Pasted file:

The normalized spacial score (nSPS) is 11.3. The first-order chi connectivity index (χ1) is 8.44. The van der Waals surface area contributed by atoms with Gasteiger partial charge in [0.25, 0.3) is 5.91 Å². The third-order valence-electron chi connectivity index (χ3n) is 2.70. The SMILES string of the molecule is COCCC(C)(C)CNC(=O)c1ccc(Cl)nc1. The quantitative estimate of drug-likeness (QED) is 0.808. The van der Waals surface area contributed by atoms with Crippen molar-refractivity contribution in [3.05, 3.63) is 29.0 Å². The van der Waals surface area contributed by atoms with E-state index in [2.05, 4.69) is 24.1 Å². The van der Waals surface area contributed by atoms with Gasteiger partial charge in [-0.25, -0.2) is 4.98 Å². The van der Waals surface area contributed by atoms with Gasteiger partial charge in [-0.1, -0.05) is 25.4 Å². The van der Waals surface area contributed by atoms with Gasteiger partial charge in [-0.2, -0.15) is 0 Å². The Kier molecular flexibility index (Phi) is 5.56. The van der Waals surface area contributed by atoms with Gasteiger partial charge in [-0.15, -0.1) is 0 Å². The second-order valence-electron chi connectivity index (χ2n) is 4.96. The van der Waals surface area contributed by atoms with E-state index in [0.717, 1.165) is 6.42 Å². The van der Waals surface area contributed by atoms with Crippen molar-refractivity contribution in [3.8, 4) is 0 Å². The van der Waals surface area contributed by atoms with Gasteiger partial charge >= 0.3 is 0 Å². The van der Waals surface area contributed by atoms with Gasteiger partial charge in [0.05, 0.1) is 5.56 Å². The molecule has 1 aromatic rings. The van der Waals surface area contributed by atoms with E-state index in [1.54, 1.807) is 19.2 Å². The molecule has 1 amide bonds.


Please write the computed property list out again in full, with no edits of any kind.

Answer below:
The normalized spacial score (nSPS) is 11.3. The first-order chi connectivity index (χ1) is 8.44. The van der Waals surface area contributed by atoms with Gasteiger partial charge in [0.25, 0.3) is 5.91 Å². The third-order valence-electron chi connectivity index (χ3n) is 2.70. The SMILES string of the molecule is COCCC(C)(C)CNC(=O)c1ccc(Cl)nc1. The quantitative estimate of drug-likeness (QED) is 0.808. The van der Waals surface area contributed by atoms with Crippen molar-refractivity contribution in [3.05, 3.63) is 29.0 Å². The van der Waals surface area contributed by atoms with E-state index in [2.05, 4.69) is 24.1 Å². The van der Waals surface area contributed by atoms with Gasteiger partial charge in [-0.25, -0.2) is 4.98 Å². The van der Waals surface area contributed by atoms with Gasteiger partial charge in [-0.1, -0.05) is 25.4 Å². The van der Waals surface area contributed by atoms with Gasteiger partial charge in [-0.2, -0.15) is 0 Å². The Kier molecular flexibility index (Phi) is 5.56. The van der Waals surface area contributed by atoms with Gasteiger partial charge in [-0.15, -0.1) is 0 Å². The second-order valence-electron chi connectivity index (χ2n) is 4.96. The van der Waals surface area contributed by atoms with E-state index in [0.717, 1.165) is 6.42 Å². The van der Waals surface area contributed by atoms with Crippen molar-refractivity contribution in [3.8, 4) is 0 Å². The van der Waals surface area contributed by atoms with Gasteiger partial charge >= 0.3 is 0 Å². The van der Waals surface area contributed by atoms with Gasteiger partial charge in [0.05, 0.1) is 5.56 Å². The molecule has 1 aromatic rings. The van der Waals surface area contributed by atoms with E-state index in [1.54, 1.807) is 19.2 Å². The molecule has 1 amide bonds.